Nat Ware was born in one of the poorest suburbs in Australia to two school teachers. At 16, he raised more than $100,000 to rebuild a school in Mozambique; at 19, he founded a consultancy to improve the effectiveness of educational organisations and at 25 he did a PhD on education finance at Oxford to get to the heart of the problem.
In the process, he developed a better way of financing education at no cost to individuals or governments, and created his company, Forte, to give it life.
Society doesn’t have a way to finance high-quality education, particularly vocational reskilling, at the scale required.
“It is not just the millions of tech-induced unemployed that will require re-skilling,” Ware says. “It could also be refugees, former prison inmates, racial minorities and indigenous populations.”
Expecting people to finance their mid-career education when they are living paycheck to paycheck is unrealistic. For various reasons relying on loans, government funding or philanthropy is unrealistic at scale, which is why he invented tradeable income-based securities (Tips).
This enables the cost of education to be covered by the increase in future income tax revenue caused by that training.
“The cost of training is often less than the increase in future tax revenue caused by that training. Think of it as ‘Lydia’s future taxes paying for Lydia’s present training’,” Ware says.
Investors, via Forte, cover the cost of training for individuals who would otherwise be paying no or negligible tax. This training, by its nature, increases expected employment, income and government income tax revenue.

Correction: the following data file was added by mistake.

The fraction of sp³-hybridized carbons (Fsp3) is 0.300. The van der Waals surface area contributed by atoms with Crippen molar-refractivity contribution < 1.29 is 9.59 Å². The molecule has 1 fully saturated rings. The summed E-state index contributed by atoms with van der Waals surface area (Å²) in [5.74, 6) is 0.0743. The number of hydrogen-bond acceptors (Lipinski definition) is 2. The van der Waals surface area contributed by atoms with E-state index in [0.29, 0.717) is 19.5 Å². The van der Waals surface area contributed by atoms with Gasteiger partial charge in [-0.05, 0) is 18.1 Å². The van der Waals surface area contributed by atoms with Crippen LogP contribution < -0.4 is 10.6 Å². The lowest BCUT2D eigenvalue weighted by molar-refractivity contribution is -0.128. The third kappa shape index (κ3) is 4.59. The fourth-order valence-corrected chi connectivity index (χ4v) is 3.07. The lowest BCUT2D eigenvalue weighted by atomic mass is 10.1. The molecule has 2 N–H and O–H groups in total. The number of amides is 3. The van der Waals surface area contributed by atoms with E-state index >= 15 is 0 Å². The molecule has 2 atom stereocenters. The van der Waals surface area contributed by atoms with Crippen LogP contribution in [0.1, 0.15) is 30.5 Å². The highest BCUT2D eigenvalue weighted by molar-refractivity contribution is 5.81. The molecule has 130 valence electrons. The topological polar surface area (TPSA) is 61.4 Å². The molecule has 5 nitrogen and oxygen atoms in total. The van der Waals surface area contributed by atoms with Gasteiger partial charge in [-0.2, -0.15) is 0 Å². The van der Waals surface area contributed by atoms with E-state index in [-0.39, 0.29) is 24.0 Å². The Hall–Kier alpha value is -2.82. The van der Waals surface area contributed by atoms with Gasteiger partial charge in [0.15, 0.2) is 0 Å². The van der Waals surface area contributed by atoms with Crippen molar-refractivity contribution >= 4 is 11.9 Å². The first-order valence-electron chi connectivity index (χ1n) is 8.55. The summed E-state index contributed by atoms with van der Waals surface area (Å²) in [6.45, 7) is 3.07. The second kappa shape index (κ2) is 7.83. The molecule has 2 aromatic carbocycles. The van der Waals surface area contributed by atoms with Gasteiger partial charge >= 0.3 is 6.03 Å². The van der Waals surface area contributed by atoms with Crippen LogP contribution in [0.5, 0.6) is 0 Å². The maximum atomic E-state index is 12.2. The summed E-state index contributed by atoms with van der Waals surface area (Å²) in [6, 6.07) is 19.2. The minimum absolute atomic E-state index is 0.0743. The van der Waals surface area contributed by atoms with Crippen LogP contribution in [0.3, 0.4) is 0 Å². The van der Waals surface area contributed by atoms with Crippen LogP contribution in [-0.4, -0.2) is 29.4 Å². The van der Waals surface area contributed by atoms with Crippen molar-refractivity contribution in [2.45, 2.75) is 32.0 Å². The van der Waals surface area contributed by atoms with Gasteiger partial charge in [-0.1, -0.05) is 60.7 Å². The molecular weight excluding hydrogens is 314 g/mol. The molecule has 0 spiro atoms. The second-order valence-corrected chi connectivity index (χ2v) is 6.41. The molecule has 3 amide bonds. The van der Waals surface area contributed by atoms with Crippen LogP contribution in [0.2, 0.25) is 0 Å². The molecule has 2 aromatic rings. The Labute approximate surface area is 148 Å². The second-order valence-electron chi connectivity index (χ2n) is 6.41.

In return, each year, for a set number of years, the government passes back to investors, via Forte, a portion of the tax revenue collected that is attributable to the training recipients.
Ware is one of a growing number of people who recognise that the current economic system, which presumes the world’s resources are infinite, needs to change. “Capitalism is a powerful tool and the profit motive is powerful. However, we need to adjust that motive in order to align social and profit returns,” he says.
He was presenting at The Club of Rome’s annual summit, held outside Stellenbosch at Spier on 6 November 2019. The organisation, founded in Italy in 1968, is comprised of individuals who are trying to promote understanding of the global challenges facing humanity, while simultaneously proposing solutions through scientific analysis, communication and advocacy.
The club is probably best known for a seminal piece of research, released in 1972, entitled The Limits to Growth. The central message, which still holds true, is that the earth’s interlocking resources — the global system of nature in which we all live — cannot support present rates of economic and population growth much beyond the year 2100, even with advanced technology.
This was viewed as heresy at the time. Yet now, more urgently than ever, human society needs to rethink its approach to climate change, as well as the economic and financial models that sustain society as we know it, if we are to avoid a cataclysmic climate event.
“We have lost our way as a human community,” says Dr Mamphele Ramphele, who is co-president of the Club of Rome, along with Sandrine Dixson-Declève. “The biosphere is under severe stress. It is appropriate that we have come back to where the human story began to discern the lessons from the mother continent. We need to harvest the wisdom that enabled humanity to evolve here. We need to understand what went wrong and why. We also need to embrace complexities as we explore how we emerge from the climate emergencies we have brought upon ourselves.”
The biggest existential crisis facing the planet and those that live on it is planetary warming.
Temperatures have already increased by 1°C in the past 100 years and are rising at an exponential rate.